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Insofar as science is the subject, I shall concentrate in this book on physics as it has developed during the last several hundred years. Nevertheless, the reader should keep in mind that present-day physicists wear a mantle that has been passed down through the ages. Physicists are the modern representatives of a distinguished tradition that winds its way back through the first scientists, Christian theologians, natural philosophers, pagan priests and Paleolithic shamans, the exceptional of whom have contributed pieces to the infinite jigsaw puzzle of nature. The first physicist was probably the one who discovered how to make a fire.

I single out physics in particular because in this century all the other "hard" sciences have learned that they are anchored to this rock. Chemistry had its beginning in the attempt to identify and separate the elements, and it came to be fused to the laws that govern atomic events. Astronomy began as a fascination with heavenly movements and advanced to an inquiry into the arrangement of the solar system. Today, in studying the galaxies, astrophysicists address the laws that govern forces and matter. From it's origins in Aristotelian taxonomy, biology has evolved to the study of the physical interaction of atoms in molecular biology. Physics, formerly one branch among many, has in this century, become enthroned as the King of the Sciences.

In the case of the visual arts, in addition to illuminating, imitating, and interpreting reality, a few artists create a language of symbols for things for which there are yet to be words. Just as Sigmund Freud, in his Civilization and Its Discontents, compared the progress of a civilization's entire people to the development of a single individual, I propose that the radical innovations of art embody the preverbal stages of new concepts that will eventually change a civilization. Whether for an infant or a society on the verge of change, a new way to think about reality begins with the assimilation of unfamiliar images. This collation leads to abstract ideas that only later give rise to a descriptive language.

For example, observe any infant as it masters its environment. Long before speech occurs, a baby develops an association between the image of a bottle and a feeling of satisfaction. Gradually, the baby accumulates a variety of images of bottles. This is an astounding feat considering that a bottle viewed from different angles changes shape dramatically: from a cylinder to an ellipse to a circle. Synthesizing these images, the child's emerging conceptual faculties invent an abstract image that encompasses the idea of an entire group of objects she or he will henceforth recognize as bottles. This step in abstraction allows the infant to understand the idea of "bottleness." Still without language, the baby can now signal desire by pointing.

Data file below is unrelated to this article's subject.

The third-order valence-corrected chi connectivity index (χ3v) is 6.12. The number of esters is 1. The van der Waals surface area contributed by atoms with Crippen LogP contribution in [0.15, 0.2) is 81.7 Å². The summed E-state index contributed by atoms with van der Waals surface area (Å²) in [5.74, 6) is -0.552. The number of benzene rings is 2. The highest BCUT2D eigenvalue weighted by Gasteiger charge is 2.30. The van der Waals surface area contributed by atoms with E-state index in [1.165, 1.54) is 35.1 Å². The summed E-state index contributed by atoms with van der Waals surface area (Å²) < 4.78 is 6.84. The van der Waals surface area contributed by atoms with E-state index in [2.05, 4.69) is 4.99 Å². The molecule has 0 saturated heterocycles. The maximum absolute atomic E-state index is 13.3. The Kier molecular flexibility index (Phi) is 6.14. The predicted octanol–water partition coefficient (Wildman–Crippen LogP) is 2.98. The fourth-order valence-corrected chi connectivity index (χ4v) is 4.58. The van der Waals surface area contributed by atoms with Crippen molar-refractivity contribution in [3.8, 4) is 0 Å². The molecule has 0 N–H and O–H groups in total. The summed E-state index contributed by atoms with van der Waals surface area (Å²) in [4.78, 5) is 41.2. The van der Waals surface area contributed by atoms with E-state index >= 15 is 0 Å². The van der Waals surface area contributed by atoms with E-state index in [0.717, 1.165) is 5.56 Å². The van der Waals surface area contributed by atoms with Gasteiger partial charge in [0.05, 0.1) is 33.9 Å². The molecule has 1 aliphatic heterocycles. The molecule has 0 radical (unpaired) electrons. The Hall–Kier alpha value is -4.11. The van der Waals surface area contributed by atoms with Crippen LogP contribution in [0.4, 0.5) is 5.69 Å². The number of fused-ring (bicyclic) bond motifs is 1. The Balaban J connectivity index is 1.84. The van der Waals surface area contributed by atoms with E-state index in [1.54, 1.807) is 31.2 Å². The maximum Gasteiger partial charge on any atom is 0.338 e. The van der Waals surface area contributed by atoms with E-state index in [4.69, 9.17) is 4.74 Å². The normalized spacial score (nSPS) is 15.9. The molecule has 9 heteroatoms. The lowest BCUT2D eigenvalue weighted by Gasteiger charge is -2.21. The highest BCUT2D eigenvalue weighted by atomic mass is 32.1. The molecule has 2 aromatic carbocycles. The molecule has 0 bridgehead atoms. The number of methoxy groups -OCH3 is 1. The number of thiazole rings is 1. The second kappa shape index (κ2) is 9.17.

Then at a certain moment, in that part of the brain called Broca's area, the connections between synapses attain a critical number, tripping the switch that suddenly lights up the magical power of language. This word factory, noisily chugging away, generates sounds that will replace and even eclipse the earlier images. As soon as the baby connects the bottle's image with the word "bottle," this word begins to blot out the image, so much so that as adults we are rarely aware that when we engage in abstract thinking, we are not thinking in images. Concepts such as "justice," "freedom" or "economics" can be turned over in the mind without ever resorting to mental pictures. While there is never final resolution between word and image, we are a species dependent on the abstractions of language and in the main, the word eventually supplants the image.

When we reflect, ruminate, reminisce, muse and imagine, generally we revert to the visual mode. But in order to perform the brain's highest function, abstract thinking, we abandon the use of images and are able to carry on without resorting to them. It is with great precision that we call this type of thinking, "abstract." This is the majesty and the tyranny of language. To affix a name to something is the beginning of control over it. After God created Adam, the very first task He instructed Adam to perform was the naming of all the animals. God informed Adam that by accomplishing this feat he would gain dominion over all the beasts and fowl. Note that God didn't teach Adam anything as practical as how to make a fire or fashion a spear. Instead, He taught him to name. Words, more than strength or speed, became the weapons that humans have used to subdue nature.

Because the erosion of images by words occurs at such an early age, we forget that in order to learn something radically new, we need first to imagine it. "Imagine" literally means to "make an image." Witness the expressions we use when struggling with a new idea: "I can't picture it," "Let me make a mental model," and "I am trying to envision it." If, as I propose, this function of imagination, so crucial to the development of an infant, is also present in the civilization at large, who then creates the new images that precede abstract ideas and descriptive language? It is the artist. In the following pages I shall demonstrate how revolutionary art can be understood as the preverbal stage of a civilization first contending with a major change in its perception of the world. In order to elaborate this thesis, I shall examine art, not only as an aesthetic that can be pleasing to the eye but, as a Distant Early Warning system of the collective thinking of a society. Visionary art alerts the other members that a conceptual shift is about to occur in the thought system used to perceive the world. John Russell, the art critic, says: "There is in art a clairvoyance for which we have not yet found a name, and still less an explanation."

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